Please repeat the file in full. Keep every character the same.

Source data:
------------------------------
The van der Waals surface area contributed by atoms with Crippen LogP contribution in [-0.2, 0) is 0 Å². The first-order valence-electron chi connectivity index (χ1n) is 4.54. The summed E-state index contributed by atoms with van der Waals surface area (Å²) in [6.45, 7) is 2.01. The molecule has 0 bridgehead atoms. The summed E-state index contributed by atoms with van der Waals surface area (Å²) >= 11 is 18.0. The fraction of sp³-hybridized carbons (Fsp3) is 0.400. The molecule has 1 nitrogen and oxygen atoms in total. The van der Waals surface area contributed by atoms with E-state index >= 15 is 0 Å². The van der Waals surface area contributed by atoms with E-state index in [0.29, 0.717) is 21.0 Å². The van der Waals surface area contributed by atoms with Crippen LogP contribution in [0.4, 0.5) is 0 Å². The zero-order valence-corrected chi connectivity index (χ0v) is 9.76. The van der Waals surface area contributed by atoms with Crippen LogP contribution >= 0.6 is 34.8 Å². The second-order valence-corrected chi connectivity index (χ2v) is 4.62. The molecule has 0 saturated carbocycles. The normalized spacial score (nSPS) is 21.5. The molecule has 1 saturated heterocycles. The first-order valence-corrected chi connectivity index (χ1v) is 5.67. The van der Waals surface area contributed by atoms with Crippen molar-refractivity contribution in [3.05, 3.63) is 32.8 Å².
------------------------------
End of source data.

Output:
The van der Waals surface area contributed by atoms with Crippen LogP contribution in [-0.2, 0) is 0 Å². The first-order valence-electron chi connectivity index (χ1n) is 4.54. The summed E-state index contributed by atoms with van der Waals surface area (Å²) in [6.45, 7) is 2.01. The molecule has 0 bridgehead atoms. The summed E-state index contributed by atoms with van der Waals surface area (Å²) >= 11 is 18.0. The fraction of sp³-hybridized carbons (Fsp3) is 0.400. The molecule has 1 nitrogen and oxygen atoms in total. The van der Waals surface area contributed by atoms with E-state index >= 15 is 0 Å². The van der Waals surface area contributed by atoms with E-state index in [0.29, 0.717) is 21.0 Å². The van der Waals surface area contributed by atoms with Crippen LogP contribution in [0.4, 0.5) is 0 Å². The zero-order valence-corrected chi connectivity index (χ0v) is 9.76. The van der Waals surface area contributed by atoms with Crippen LogP contribution >= 0.6 is 34.8 Å². The second-order valence-corrected chi connectivity index (χ2v) is 4.62. The molecule has 0 saturated carbocycles. The normalized spacial score (nSPS) is 21.5. The molecule has 1 saturated heterocycles. The first-order valence-corrected chi connectivity index (χ1v) is 5.67. The van der Waals surface area contributed by atoms with Crippen molar-refractivity contribution in [3.05, 3.63) is 32.8 Å².